Is New Orleans worth saving?

by: Alina on 09/12/2014

Is New Orleans worth saving? Ronald Lewis, lifelong resident of the Lower 9th Ward and survivor of the two worst hurricanes in US history, thinks so.  So do all the people who are helping to rebuild the city and the lost houses, and everyone else who calls New Orleans home.

“It’s our home,” said Lewis when asked about the reason for rebuilding. “And there ain’t no place like home.”

The Society of Environmental Journalists Conference offered an enlightening week built around risk and resilience in New Orleans, Louisiana, a place that has dealt with these issues on a daily basis for the last ten years. New Orleans is a city that has been constantly ravaged by climate change, by land loss, by oil spills, by hurricanes, by sinkholes, and by whatever is coming next.

New Society Publishers Marketing team EJ Hurst and Alina Cerminara travelled to this wall of heat and humidity on Tuesday, September 2nd 2014 to connect with people who make it their living to tell everyone what exactly is happening to our environment. And there is sure an endless amount that needs covering on this front.


The opening reception featured words from Geoff Morrell, senior vice president of U.S. Communications and External Affairs for BP, who offered a progress report on the recovery of the Gulf four years after the Deepwater Horizon oil spill. Geoff made  sure to say that it isn’t all BP’s fault and that "opportunist advocacy groups" have a tendency of cherry-picking information. Tim McDonnell from Climate Desk did some good reporting on that for Mother Jones' Blue Marble Blog. We then heard from Michael Blum, a bioenvironmental scientist who has been tracking the effects of the spill. He reported that there have been many improvements and successes, but that there is still a long way to go.

HI Rich

On day-long tours, we were able to see what goes on behind the scenes at BP spill-response units, hear from offshore regulators and hear from one man who “sacrificed his livelihood to expose offshore criminal activity”.

On another tour, we rode through the Atchafalaya Basin to hear about the decline of the largest river-swamp in the US due to invasive species and the actions of those who want to exploit the basin. The newest threat? The wood pellet industry, which plans to sell Louisiana’s native forest to make wood pellets to be burned for power in Europe.


On the same trip, we visited the 26-acre marsh turned sinkhole, which has grown to be over 750 feet deep, causing mandatory evacuations from those in the Bayou Corne area. We heard from the residents who have tragically had to leave their home and a Texas Brine Co. official who explained how the salt mine may (or may not) have been the reason for this sinkhole.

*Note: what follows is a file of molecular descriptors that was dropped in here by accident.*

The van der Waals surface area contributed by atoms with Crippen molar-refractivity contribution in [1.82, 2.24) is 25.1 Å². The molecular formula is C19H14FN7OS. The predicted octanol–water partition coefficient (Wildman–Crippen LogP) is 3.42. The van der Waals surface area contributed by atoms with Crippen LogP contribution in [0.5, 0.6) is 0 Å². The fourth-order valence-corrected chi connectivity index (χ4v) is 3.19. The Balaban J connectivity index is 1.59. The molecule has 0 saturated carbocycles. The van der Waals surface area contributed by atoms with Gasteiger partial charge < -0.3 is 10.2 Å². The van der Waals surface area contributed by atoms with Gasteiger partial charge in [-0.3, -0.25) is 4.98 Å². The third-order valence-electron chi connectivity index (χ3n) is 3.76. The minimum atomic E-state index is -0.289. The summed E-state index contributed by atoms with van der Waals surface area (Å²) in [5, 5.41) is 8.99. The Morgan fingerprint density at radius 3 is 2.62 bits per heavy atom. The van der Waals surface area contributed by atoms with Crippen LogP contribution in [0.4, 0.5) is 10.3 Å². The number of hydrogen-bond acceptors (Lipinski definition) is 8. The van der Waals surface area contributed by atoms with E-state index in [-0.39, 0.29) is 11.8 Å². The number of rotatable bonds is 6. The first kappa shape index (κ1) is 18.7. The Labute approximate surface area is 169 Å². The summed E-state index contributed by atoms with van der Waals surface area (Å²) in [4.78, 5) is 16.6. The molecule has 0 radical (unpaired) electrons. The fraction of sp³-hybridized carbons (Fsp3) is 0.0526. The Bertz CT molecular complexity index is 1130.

We were then able to meet scientists, journalists, academics, authors, environmental groups, and activists who are working in the field to promote or reveal facets of our beleaguered world. Free drinks were also offered. Enough said?

The Friday and Saturday offered us the opportunity to promote our own mission of environmentally responsible, solutions-oriented book publishing in the exhibit room. We also did three five-pack book draws where excited winners got to take home books on various topics that the conference was exploring. Networking with those in similar fields really strengthened our resolve, and it also created ties and bonds, which will continue to unite us in our efforts.

During these two days, presentations on various topics were presented by comprehensive panels on topics such as The Craft, Oceans and Coasts, The Land, Pollution, Energy, and The Globe.


We were also able to get out of the hotel to learn more about various aspects of New Orleans. EJ pedaled through the 9th Ward to see  hurricane-ravaged homes and newly-built neighborhoods, bordered by a freshwater cypress swamp destroyed by salt water intrusion due to historical canal development. Alina boarded a bus that rolled through the 9th ward to showcase  new green homes, as well as new communities such as the Musician’s Village and the cultural museum, The Land of Dance and Feathers. This tour also focused on the lack of grocery stores, which has resulted in grossly unhealthy communities. Ten years after the storm, a school, a fire hall and a community center are finally getting built.

Sunday morning was a time of breakfast and books at the zoo, where we heard from a panel of authors who had written about the Mississippi River, explored the zoo, and listened to authors and publishers talk about publishing. We were looking forward to hearing book pitches, but alas, there was no time, as noon (and the end) came quickly.


But boy can New Orleans do a number on you. From the sweat-inducing humidity, to the freezing air conditioned buildings, from the locals who weep for their lost communities to seeing those who are trying to rebuild them, from the loud jazzy nights to the eerily-quiet days, New Orleans is the essence of risk and the essence of resilience. The locals aren’t kidding when they say that New Orleans is a culturally-rich paradise that deserves protecting, held together by the amazing music, delicious food, families, and friendly people.

New Society Publishers are so glad that they could be a part of this amazing, inspiring, and eye-opening conference, which has built relationships that will last, and further all of our causes in the world.


blog comments powered by Disqus